Few holidays generate as interesting a Facebook News Feed as Halloween. Beyond Halloween party invitations and status updates, there is the wide variety of fascinating photos — groups of friends costumed, posed and in character, the odd baby-dressed-as-a-pumpkin photo and of course, the documentation of drunk and scantily-clad Fraternity Quad mayhem.

For a frequent Facebook user, such as myself, this was a little too much to handle. My Sunday afternoon, which should have been spent studying, was punctuated by the perusal of many, many Facebook albums — if you are reading this, I probably saw your costume. By the end of the day, my eyes burning from the glow of the computer screen, I had a grand realization: It may be time to get rid of my Facebook account.

That very night, I deactivated my Facebook. Now, a couple days later and itching to get back on the site, I am weighing the pros and cons of social media. My list of Facebook’s negative attributes is quite extensive.

Most obviously, it is a waste of time. Next time you are in Rush Rhees Library, take a look at the computer screens around you — chances are somebody is on Facebook. A quick, distracted break from writing a paper can lead to clicking through all one thousand of your own photos, or reading an entire chain of messages with your best friend or perhaps clicking through enough profiles that you wind up stalking your eighth grade lab partner’s older sister’s wedding album (we’ve all done it).

Beyond this obvious detriment to one’s schoolwork, Facebook can have a variety of negative social effects. For example, my own informal observations have led me to believe that facebook is of no help to those who have recently broken up with someone. The opportunity to follow your ex’s every move seems irresistible to most people, and creepy options such as the new “see friendship” feature allow unnecessary nostalgic trips down memory lane through photos together, past conversations and even events attended together. Essentially, it leaves intact bonds that should have long ago been broken.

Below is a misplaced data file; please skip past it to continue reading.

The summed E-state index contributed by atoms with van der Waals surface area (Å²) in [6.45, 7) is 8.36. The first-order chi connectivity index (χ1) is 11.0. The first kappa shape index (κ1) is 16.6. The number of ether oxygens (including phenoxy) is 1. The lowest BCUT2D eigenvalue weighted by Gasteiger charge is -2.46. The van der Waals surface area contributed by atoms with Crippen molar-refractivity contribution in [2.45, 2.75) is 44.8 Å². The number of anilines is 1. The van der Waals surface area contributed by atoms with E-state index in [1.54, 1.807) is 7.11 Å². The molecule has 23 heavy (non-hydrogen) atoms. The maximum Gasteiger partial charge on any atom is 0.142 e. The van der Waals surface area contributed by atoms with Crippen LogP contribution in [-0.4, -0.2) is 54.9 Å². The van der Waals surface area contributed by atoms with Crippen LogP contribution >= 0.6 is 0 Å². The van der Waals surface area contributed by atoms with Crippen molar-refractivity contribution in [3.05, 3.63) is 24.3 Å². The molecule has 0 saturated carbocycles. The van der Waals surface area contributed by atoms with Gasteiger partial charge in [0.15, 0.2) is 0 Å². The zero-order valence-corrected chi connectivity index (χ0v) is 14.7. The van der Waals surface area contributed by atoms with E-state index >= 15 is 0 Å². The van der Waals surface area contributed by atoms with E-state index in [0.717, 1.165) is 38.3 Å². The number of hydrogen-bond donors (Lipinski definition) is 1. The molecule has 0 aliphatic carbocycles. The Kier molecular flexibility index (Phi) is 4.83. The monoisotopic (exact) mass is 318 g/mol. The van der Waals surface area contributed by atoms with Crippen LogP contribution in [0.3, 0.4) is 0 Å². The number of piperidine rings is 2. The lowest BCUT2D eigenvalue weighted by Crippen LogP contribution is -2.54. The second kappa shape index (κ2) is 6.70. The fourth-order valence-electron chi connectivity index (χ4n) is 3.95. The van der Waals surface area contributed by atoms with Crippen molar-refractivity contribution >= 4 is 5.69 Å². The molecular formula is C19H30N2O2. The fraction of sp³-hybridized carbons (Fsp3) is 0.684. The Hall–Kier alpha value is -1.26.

For those self-controlled people who do not stalk their exes or waste homework time reading Wall-to-Walls, there still remains the fact that Facebook absolutely invites an invasion of privacy. Just last week I witnessed three male friends of mine (who shall remain nameless) scroll through a list of friends searching for the hottest girls and occasionally finding bikini photos as proof of said hotness. You never know who is looking at your photos — even if you have strict privacy settings, having 500 or so Facebook “friends” doesn’t mean any real amount of privacy.

Considering all of these drawbacks to the site, deactivating should have been no problem for me. But now, after only a couple days without my Facebook account, I wonder if it is such an essential part of modern communication that living without one is impossible. For example, I want to have a party at my apartment next week and I cannot come up with any viable method of inviting people besides through Facebook.

Additionally, I think of all the friends I have scattered across the country and world — high school friends attending far-away colleges, friends studying abroad, friends I made during my own semester abroad — and wonder if it is truly possible to stay in touch with them without the aid of Facebook. It seems logical that without social networking, these connections would only fade with time.

Whether one uses Facebook or does not, its effect on productivity, connectivity and real-life relationships is something worth pondering. Facebook is making an impact on the way we live our lives — whether this is positive or negative still remains to be seen.



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An open letter to all members of any university community

I strongly oppose the proposed divestment resolution. This resolution is nothing more than another ugly manifestation of antisemitism at the University.

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